Too much fold equity?

by ~ June 2nd, 2009. Filed under: Poker theory.


One of the things after learning to continuation bet is learning not to continuation bet. I don’t mean just the times you miss the flop and the flop hits your opponent’s range or you have more than one opponent, but the times that it’s better not to bet because you’re likely ahead and will lose any possibility of future money by folding out your opponent. In other words, betting is not the most +EV choice. You likely have fold equity, but if you use it you may kill any chance of getting more chips later.

Say your opponent is weak/tight and open limps from early position. You have TT and you raise, for value and to isolate. The blinds fold, and he calls. Flop is K92 rainbow. He checks. If you bet, you’ll find out that he didn’t have a King and he’ll fold. But that was pretty likely to begin with. You may also fold out any kind of 9 or 88/77/66 kind of hand.

If instead, you check behind he will be uncertain what you hold. There are cards that may help him and you let him get ahead of you. An Ace may come, and if he bets, you don’t know if he held the Ace or if he’s betting the scare card because you checked the flop. A Queen might come, and he might be holding QJ and now he’s ahead of you. But the times that his hand 1) was not ahead of you on the flop, and 2) does not improve enough to move ahead of you on the turn, you stand a chance to get win more when he starts to believe his paired 9 is good or that you have nothing and his Ace high or pair of 5s is good.

Another example. You hold AQ, raise, get called by the big blind. Flop is A93 rainbow. He checks. You have top pair, good kicker. If you bet, he’ll probably fold any pocket pair like 88/77/66/55 that he might have called preflop with. He’ll also fold 87 or something like T8. The hands that will call will be any Ace hand and hands like JJ/TT that are still hopeful. But if you check behind, here there’s even less chance that he will catch up or get ahead of your hand. It’s only TP good kicker, but unless he has a 9 and hits his second pair or trip 9s or a set with a pocket pair, you’re still going to be ahead on the turn. Even if he doesn’t improve, the fact that you checked behind may lead him to think that you don’t have a strong hand and he can bluff.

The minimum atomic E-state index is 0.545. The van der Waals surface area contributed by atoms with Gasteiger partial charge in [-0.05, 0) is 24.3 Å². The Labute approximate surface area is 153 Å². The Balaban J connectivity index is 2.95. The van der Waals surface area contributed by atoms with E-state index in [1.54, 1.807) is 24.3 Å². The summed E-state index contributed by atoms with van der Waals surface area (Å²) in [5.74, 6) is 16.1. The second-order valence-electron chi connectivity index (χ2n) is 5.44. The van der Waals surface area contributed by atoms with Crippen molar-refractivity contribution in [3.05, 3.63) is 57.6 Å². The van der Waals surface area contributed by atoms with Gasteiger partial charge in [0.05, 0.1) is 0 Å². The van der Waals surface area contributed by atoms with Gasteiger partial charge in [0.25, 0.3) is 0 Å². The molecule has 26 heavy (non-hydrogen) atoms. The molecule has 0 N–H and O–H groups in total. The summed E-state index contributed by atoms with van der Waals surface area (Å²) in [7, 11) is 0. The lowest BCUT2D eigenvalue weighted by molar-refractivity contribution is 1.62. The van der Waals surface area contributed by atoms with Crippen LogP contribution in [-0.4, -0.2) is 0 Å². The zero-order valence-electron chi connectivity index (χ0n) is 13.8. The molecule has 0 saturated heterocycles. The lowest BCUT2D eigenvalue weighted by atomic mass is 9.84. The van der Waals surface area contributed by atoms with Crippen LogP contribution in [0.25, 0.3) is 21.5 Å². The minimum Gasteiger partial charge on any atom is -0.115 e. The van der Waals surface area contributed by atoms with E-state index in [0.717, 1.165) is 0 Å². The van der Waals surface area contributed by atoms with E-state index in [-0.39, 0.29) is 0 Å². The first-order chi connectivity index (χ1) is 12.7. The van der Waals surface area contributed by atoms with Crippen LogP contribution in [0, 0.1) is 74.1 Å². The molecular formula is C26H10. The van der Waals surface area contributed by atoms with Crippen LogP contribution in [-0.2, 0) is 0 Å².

Plug this into PokerRazor. Give the opponent a range of 20% or 22+, A9+, A8s-A4s, KT+, QT+, JT, J9s, T9s (bracketed numbers for tighter range of JJ-22, AT+, A9s, KQ, KJs, QJs, JTs, T9s, 98s, 87s, 76s) and he has

  1. a set 3.5%, (4.9)
  2. 2 pair 3.0%, (0.8)
  3. an Ace 20%, (24.6)
  4. underpair 10.5% (9.8)
  5. second pair 3.0% (4.9)
  6. third pair 15% (24.6)
  7. low pair 3.0% (4.9)
  8. King high 20% (13.1)
  9. nothing 20% (12.3)
  10. backdoor flush draw 14.0% (18.9)

and your hand is best 89.5% (89.0). If you bet, you may sometimes get more money from an Ace or underpair, = 30.5%, are giving money to the sets and 2 pair that are ahead = 6.5%, and you lose the rest. By not betting the flop, we’re risking getting less money from the 30.5% that may call our flop bet and and another later bet as well, but possibly getting money from the other hands that we are ahead of.

Assume a J comes on the turn. Then:

  1. a set 5.4%,
  2. 2 pair 8.2%,
  3. an Ace 17.4%,
  4. underpair 4.9%
  5. second pair 17.9%
  6. third pair 4.9%
  7. low pair 19.6%
  8. King high 15.2%
  9. nothing 6.5%
  10. OESD 6.5%

Now more sets and two pair are ahead of us but our hand is still good 82% of the time. In fact, let’s throw in different turn cards:

  1. A = 92%
  2. K = 88
  3. Q = 96
  4. T = 82
  5. 9 = 89
  6. 8 = 87
  7. 7 = 87
  8. 6 = 87
  9. 5 = 87
  10. 4 = 87
  11. 3 = 90
  12. 2 = 87

Similarly our equity has dropped very little because the opening flop was so dry. The difference now is that we did not challenge our opponent on the flop by betting and he is now unsure whether we have anything and he can take it away with a bet. Or he may be more willing to call a turn or river bet than he was willing to call a flop bet simply because we did not bet the flop.

This really, really requires taking your opponent into consideration. At the micro levels don’t get fancy, just bet your hand for value. Just bet when you hit, as well as bet when you miss and the board is dry. At the lowest levels there are too many players that call with a huge range of hands and will call your flop bet anyway if they caught bottom pair on the A93 flop, or will call you down with their pocket 5s hoping that you’re bluffing all the way or their miracle set will fill on the river. Like I wrote above, by not betting the flop this loses one street of value from hands that might call multiple streets, and there are too many players at the $10 tables that will happily call flop turn and river bets with their 98/55/T3s anyway. When you miss the board and you don’t improve on the turn, if he’s a calling station, check/fold.

Or, if your opponent is weak postflop and never bets out or bluffs, then waiting for the turn card allows him to pick up something, enough that he may be willing to call a turn bet where he would have folded to a flop bet.

In the opposite direction, a player that sees this flop and sees you check behind rather than bet, if he thinks that you’re capable of not betting in order to induce action he may not be willing to pay you off unless he has a hand that he feels has sufficient showdown value. That’s a jump of like a couple levels in terms of thinking from the previous players, but you can also find players capable of thinking like this even at the $10 games.

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